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Who is Alan Garber? Meet Harvard’s New Interim President.

Provost Alan M. Garber '76 became Harvard's interim president Tuesday, bringing an insider's outlook and years of administrative experience to the post.
Provost Alan M. Garber '76 became Harvard's interim president Tuesday, bringing an insider's outlook and years of administrative experience to the post. By Timothy R. O'Meara
By Thomas J. Mete, Crimson Staff Writer

Harvard Provost Alan M. Garber ’76, who has served in his role since 2011, became Harvard’s interim president following Claudine Gay’s resignation on Tuesday.

Garber, an economist and physician who has served as provost under three successive Harvard presidents, will bring an insider’s outlook and years of administrative experience to the role at a moment of immense uncertainty, with Gay’s resignation capping off a semester of scandals and crises across the University.

The elevation of Garber suggests a desire from the Harvard Corporation, Harvard’s top governing body, to install a steady hand at the top of the University as it launches its second presidential search in less than three years under national scrutiny.

“We are fortunate to have someone of Alan’s broad and deep experience, incisive judgment, collaborative style, and extraordinary institutional knowledge to carry forward key priorities and to guide the university through this interim period,” the Corporation wrote in an email to affiliates Tuesday.

As students return to campus at the end of January, Garber will be tasked with mending divisions on campus fueled by the Israel-Hamas war and exacerbated by national backlash against both Gay and pro-Palestine student organizers.

Raised by a Jewish family, Garber expressed regret about the University’s initial response to the war in Israel and Gaza during an interview with The Crimson in November, calling the backlash to the University’s response the most serious crisis Harvard has faced during his over 12 year tenure — including the Covid-19 pandemic.

“I certainly have regrets about the first statement,” he said. “Our goal is to ensure that our community is safe, secure, and feels well supported — and that first statement did not succeed in that regard.”

In October, Garber addressed Harvard Hillel over Shabbat dinner where he emphasized the importance of free speech and condemned the use of the pro-Palestine slogan “from the river to the sea.”

In a statement to The Crimson Tuesday, Garber wrote that he had “deep respect and admiration” for Gay and hoped his tenure as interm president would help “heal and strengthen a university that I cherish.”

“There is much to be done, and while today has been a difficult day, I know what this community can accomplish together,” Garber wrote. “I am confident we will overcome challenges we face and build a brighter future for Harvard.”

Garber’s long resume — in addition to being provost, he served for 25 years as a professor at Stanford University and led Stanford’s Center for Health Policy and Center for Primary Care and Outcomes Research — has long fueled speculation that he could be a contender for Harvard’s presidency.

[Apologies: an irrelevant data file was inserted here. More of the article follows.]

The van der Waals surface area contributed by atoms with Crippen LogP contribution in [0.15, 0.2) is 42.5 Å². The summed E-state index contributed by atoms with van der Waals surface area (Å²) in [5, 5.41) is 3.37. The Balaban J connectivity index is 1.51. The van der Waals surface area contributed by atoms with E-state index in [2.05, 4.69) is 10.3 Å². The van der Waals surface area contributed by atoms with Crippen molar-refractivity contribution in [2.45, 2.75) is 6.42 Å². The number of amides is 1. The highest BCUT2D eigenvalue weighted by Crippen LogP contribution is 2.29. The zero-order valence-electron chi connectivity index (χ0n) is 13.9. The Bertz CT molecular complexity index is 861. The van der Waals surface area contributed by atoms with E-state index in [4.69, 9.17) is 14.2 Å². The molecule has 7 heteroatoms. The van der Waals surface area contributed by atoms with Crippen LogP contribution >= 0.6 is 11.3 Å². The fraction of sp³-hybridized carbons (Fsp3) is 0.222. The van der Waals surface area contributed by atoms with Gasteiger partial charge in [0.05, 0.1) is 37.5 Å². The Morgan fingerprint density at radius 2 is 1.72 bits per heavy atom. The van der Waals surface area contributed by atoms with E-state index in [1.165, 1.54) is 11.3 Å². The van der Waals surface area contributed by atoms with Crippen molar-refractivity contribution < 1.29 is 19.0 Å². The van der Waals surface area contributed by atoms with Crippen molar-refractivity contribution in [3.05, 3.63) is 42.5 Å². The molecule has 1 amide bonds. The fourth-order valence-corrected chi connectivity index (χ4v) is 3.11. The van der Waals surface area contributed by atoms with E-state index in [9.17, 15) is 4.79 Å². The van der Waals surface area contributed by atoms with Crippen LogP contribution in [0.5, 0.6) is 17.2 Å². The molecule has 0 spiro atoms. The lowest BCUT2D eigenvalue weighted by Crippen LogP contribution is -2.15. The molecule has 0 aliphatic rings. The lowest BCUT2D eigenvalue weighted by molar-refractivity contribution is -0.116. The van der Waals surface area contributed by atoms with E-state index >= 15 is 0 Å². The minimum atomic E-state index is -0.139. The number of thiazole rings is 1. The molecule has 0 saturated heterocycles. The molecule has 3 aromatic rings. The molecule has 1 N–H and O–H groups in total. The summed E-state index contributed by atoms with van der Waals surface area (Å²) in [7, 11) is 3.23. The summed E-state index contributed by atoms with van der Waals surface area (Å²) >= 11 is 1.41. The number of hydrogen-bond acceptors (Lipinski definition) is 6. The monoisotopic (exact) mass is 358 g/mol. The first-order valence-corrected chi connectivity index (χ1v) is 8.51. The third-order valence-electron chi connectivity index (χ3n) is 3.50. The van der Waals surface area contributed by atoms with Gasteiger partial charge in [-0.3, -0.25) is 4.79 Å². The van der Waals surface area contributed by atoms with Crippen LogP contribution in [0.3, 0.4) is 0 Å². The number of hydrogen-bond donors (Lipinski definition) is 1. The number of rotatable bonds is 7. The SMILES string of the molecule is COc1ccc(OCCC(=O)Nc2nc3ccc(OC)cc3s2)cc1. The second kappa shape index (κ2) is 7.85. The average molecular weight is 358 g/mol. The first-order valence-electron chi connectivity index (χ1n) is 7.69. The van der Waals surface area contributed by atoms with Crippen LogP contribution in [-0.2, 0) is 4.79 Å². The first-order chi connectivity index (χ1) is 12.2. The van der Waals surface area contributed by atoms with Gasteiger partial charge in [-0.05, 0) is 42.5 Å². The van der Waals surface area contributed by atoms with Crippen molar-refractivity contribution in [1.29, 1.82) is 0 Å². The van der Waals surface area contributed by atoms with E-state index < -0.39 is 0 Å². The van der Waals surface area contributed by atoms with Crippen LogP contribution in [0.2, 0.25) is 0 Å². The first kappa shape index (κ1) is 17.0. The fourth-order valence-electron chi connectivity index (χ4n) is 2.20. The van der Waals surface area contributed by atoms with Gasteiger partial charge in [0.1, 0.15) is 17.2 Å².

He was a likely internal candidate during the 2017 presidential search which ultimately selected former president Lawrence S. Bacow. During the most recent search that ended in Gay’s selection, Garber told The Crimson he was happy in his position as provost.

Garber will be the first Harvard College alum to serve as president since Nathan M. Pusey, class of 1928, who was president from 1953 to 1971.

Graduating from the College in 1976 summa cum laude in Economics, Garber later received his masters and doctorate in Economics from Harvard while concurrently pursuing a medical degree from Stanford. He remained a clinical fellow at Harvard until 1986, when he joined Stanford’s faculty as an assistant professor.

Over the course of his academic career, Garber published over 150 academic papers and has accumulated nearly 20,000 citations for his work bridging the fields of medicine and economics, beginning with his 1982 Harvard dissertation titled “Costs and Control of Antibiotic Resistance.”

Garber returned to Harvard in 2011 when he was appointed provost by former president Drew Gilpin Faust. Over his long tenure, Garber worked closely with administrative leaders, managed Harvard academic activities and policies, and oversaw the Harvard libraries, Harvard University Health Services, and over a dozen University departments.

As provost, Garber has also played an integral role in several high-profile dean searches and has often led negotiations with unions representing Harvard employees.

Since his 2011 appointment, Garber has served on the board of directors of Exelixis, Inc. and Vertex Pharmaceuticals, earning him more than $2.7 million as of 2019, according to company filings with the Securities and Exchange Commission. Garber annually files conflict of interest forms with the University disclosing his affiliations.

Garber is married to Anne M. Yahanda, an oncologist, with whom he has four children. He is also an elected member of the Association of American Physicians, the National Academy of Medicine, and the American Academy of Arts and Sciences.

In a post on X Tuesday afternoon, former Harvard President Lawrence H. Summers, who was critical of Gay’s response to the Israel-Hamas war but publicly backed her presidency last month, praised Garber’s selection.

“Alan Garber, who is universally liked, admired, and respected, is a superb choice as Interim President,” Summers wrote. “At this complex juncture, there will be much to reflect on as Harvard sets its course forward.”

—Staff writer Thomas J. Mete can be reached at Follow him on Twitter @thomasjmete.

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